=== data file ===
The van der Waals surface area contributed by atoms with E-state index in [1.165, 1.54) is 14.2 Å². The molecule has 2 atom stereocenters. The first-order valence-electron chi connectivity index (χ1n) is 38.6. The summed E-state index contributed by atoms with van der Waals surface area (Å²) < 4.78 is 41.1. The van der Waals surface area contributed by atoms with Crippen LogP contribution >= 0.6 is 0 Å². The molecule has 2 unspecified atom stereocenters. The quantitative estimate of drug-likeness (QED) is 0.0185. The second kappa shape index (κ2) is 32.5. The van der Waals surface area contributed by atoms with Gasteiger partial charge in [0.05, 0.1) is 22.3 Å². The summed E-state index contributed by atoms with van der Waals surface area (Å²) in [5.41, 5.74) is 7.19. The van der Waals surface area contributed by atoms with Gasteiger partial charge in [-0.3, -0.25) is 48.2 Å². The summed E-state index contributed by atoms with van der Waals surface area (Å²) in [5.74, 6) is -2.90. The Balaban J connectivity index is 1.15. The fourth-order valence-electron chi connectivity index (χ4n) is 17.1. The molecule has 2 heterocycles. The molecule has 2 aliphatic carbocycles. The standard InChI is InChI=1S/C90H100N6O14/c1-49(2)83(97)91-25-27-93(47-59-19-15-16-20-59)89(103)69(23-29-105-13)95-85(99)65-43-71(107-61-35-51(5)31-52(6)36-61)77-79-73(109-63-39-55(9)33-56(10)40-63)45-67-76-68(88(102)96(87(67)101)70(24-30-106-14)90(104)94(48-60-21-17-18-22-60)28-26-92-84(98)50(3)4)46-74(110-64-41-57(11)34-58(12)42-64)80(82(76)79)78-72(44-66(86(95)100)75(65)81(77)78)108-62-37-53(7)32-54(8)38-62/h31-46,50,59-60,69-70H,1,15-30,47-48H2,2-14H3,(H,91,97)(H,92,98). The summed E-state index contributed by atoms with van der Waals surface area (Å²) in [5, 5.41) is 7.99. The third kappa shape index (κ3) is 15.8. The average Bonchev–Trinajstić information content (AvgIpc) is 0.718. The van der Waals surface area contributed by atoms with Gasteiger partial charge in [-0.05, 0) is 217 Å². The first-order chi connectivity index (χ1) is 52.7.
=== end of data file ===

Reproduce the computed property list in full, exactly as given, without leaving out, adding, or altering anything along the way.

The van der Waals surface area contributed by atoms with E-state index in [1.165, 1.54) is 14.2 Å². The molecule has 2 atom stereocenters. The first-order valence-electron chi connectivity index (χ1n) is 38.6. The summed E-state index contributed by atoms with van der Waals surface area (Å²) < 4.78 is 41.1. The van der Waals surface area contributed by atoms with Crippen LogP contribution >= 0.6 is 0 Å². The molecule has 2 unspecified atom stereocenters. The quantitative estimate of drug-likeness (QED) is 0.0185. The second kappa shape index (κ2) is 32.5. The van der Waals surface area contributed by atoms with Gasteiger partial charge in [0.05, 0.1) is 22.3 Å². The summed E-state index contributed by atoms with van der Waals surface area (Å²) in [5.41, 5.74) is 7.19. The van der Waals surface area contributed by atoms with Gasteiger partial charge in [-0.3, -0.25) is 48.2 Å². The summed E-state index contributed by atoms with van der Waals surface area (Å²) in [5.74, 6) is -2.90. The Balaban J connectivity index is 1.15. The fourth-order valence-electron chi connectivity index (χ4n) is 17.1. The molecule has 2 heterocycles. The molecule has 2 aliphatic carbocycles. The standard InChI is InChI=1S/C90H100N6O14/c1-49(2)83(97)91-25-27-93(47-59-19-15-16-20-59)89(103)69(23-29-105-13)95-85(99)65-43-71(107-61-35-51(5)31-52(6)36-61)77-79-73(109-63-39-55(9)33-56(10)40-63)45-67-76-68(88(102)96(87(67)101)70(24-30-106-14)90(104)94(48-60-21-17-18-22-60)28-26-92-84(98)50(3)4)46-74(110-64-41-57(11)34-58(12)42-64)80(82(76)79)78-72(44-66(86(95)100)75(65)81(77)78)108-62-37-53(7)32-54(8)38-62/h31-46,50,59-60,69-70H,1,15-30,47-48H2,2-14H3,(H,91,97)(H,92,98). The summed E-state index contributed by atoms with van der Waals surface area (Å²) in [5, 5.41) is 7.99. The third kappa shape index (κ3) is 15.8. The average Bonchev–Trinajstić information content (AvgIpc) is 0.718. The van der Waals surface area contributed by atoms with Gasteiger partial charge in [-0.05, 0) is 217 Å². The first-order chi connectivity index (χ1) is 52.7.